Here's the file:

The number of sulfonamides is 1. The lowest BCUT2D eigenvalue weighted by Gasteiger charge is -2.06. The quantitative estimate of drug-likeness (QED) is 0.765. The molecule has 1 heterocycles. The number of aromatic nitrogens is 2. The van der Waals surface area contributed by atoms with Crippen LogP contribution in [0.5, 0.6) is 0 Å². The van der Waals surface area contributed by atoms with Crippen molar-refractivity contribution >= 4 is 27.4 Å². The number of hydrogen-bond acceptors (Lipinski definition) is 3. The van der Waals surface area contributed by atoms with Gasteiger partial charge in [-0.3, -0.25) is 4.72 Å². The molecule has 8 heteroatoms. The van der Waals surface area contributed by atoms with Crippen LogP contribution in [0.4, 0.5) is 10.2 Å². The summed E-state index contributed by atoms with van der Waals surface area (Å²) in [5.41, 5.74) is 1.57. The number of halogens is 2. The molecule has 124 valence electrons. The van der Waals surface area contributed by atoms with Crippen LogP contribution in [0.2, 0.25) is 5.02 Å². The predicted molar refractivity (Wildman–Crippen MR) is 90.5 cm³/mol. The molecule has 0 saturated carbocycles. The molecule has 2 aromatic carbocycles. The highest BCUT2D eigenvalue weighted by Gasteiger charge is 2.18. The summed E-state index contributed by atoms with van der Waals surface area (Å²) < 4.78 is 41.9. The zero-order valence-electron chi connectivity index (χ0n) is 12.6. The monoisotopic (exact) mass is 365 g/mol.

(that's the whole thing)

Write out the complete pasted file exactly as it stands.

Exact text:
The number of sulfonamides is 1. The lowest BCUT2D eigenvalue weighted by Gasteiger charge is -2.06. The quantitative estimate of drug-likeness (QED) is 0.765. The molecule has 1 heterocycles. The number of aromatic nitrogens is 2. The van der Waals surface area contributed by atoms with Crippen LogP contribution in [0.5, 0.6) is 0 Å². The van der Waals surface area contributed by atoms with Crippen molar-refractivity contribution >= 4 is 27.4 Å². The number of hydrogen-bond acceptors (Lipinski definition) is 3. The van der Waals surface area contributed by atoms with Gasteiger partial charge in [-0.3, -0.25) is 4.72 Å². The molecule has 8 heteroatoms. The van der Waals surface area contributed by atoms with Crippen LogP contribution in [0.4, 0.5) is 10.2 Å². The summed E-state index contributed by atoms with van der Waals surface area (Å²) in [5.41, 5.74) is 1.57. The number of halogens is 2. The molecule has 124 valence electrons. The van der Waals surface area contributed by atoms with Crippen LogP contribution in [0.2, 0.25) is 5.02 Å². The predicted molar refractivity (Wildman–Crippen MR) is 90.5 cm³/mol. The molecule has 0 saturated carbocycles. The molecule has 2 aromatic carbocycles. The highest BCUT2D eigenvalue weighted by Gasteiger charge is 2.18. The summed E-state index contributed by atoms with van der Waals surface area (Å²) < 4.78 is 41.9. The zero-order valence-electron chi connectivity index (χ0n) is 12.6. The monoisotopic (exact) mass is 365 g/mol.